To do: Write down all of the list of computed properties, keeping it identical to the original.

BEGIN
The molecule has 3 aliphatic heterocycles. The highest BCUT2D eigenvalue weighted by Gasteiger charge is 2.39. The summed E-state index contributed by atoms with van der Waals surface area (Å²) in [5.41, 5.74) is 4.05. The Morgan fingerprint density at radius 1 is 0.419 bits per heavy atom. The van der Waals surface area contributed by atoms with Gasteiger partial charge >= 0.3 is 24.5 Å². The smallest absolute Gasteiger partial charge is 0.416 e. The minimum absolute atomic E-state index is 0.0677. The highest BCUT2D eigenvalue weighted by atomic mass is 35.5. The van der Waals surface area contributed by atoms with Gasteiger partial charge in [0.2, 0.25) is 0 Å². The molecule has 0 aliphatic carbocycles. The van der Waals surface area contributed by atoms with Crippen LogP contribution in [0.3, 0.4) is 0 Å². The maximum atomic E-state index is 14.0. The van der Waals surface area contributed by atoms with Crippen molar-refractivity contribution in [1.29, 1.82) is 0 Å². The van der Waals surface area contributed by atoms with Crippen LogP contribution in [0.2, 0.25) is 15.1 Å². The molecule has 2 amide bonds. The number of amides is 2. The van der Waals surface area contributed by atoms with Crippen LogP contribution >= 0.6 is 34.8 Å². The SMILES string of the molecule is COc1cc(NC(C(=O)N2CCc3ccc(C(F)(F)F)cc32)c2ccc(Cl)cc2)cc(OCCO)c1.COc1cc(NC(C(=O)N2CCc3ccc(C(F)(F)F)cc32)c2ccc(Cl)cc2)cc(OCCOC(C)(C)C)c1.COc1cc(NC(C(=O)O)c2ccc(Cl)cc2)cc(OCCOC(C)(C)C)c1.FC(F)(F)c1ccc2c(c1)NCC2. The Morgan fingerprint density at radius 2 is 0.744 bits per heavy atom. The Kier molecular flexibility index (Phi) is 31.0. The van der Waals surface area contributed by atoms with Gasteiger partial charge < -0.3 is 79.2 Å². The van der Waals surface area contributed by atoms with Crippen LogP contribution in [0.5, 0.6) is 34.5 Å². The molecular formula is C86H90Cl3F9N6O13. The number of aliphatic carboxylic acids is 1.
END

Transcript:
The molecule has 3 aliphatic heterocycles. The highest BCUT2D eigenvalue weighted by Gasteiger charge is 2.39. The summed E-state index contributed by atoms with van der Waals surface area (Å²) in [5.41, 5.74) is 4.05. The Morgan fingerprint density at radius 1 is 0.419 bits per heavy atom. The van der Waals surface area contributed by atoms with Gasteiger partial charge >= 0.3 is 24.5 Å². The smallest absolute Gasteiger partial charge is 0.416 e. The minimum absolute atomic E-state index is 0.0677. The highest BCUT2D eigenvalue weighted by atomic mass is 35.5. The van der Waals surface area contributed by atoms with Gasteiger partial charge in [0.2, 0.25) is 0 Å². The molecule has 0 aliphatic carbocycles. The van der Waals surface area contributed by atoms with Crippen LogP contribution in [0.3, 0.4) is 0 Å². The maximum atomic E-state index is 14.0. The van der Waals surface area contributed by atoms with Crippen molar-refractivity contribution in [1.29, 1.82) is 0 Å². The van der Waals surface area contributed by atoms with Crippen LogP contribution in [0.2, 0.25) is 15.1 Å². The molecule has 2 amide bonds. The number of amides is 2. The van der Waals surface area contributed by atoms with Crippen LogP contribution >= 0.6 is 34.8 Å². The SMILES string of the molecule is COc1cc(NC(C(=O)N2CCc3ccc(C(F)(F)F)cc32)c2ccc(Cl)cc2)cc(OCCO)c1.COc1cc(NC(C(=O)N2CCc3ccc(C(F)(F)F)cc32)c2ccc(Cl)cc2)cc(OCCOC(C)(C)C)c1.COc1cc(NC(C(=O)O)c2ccc(Cl)cc2)cc(OCCOC(C)(C)C)c1.FC(F)(F)c1ccc2c(c1)NCC2. The Morgan fingerprint density at radius 2 is 0.744 bits per heavy atom. The Kier molecular flexibility index (Phi) is 31.0. The van der Waals surface area contributed by atoms with Gasteiger partial charge < -0.3 is 79.2 Å². The van der Waals surface area contributed by atoms with Crippen LogP contribution in [0.5, 0.6) is 34.5 Å². The molecular formula is C86H90Cl3F9N6O13. The number of aliphatic carboxylic acids is 1.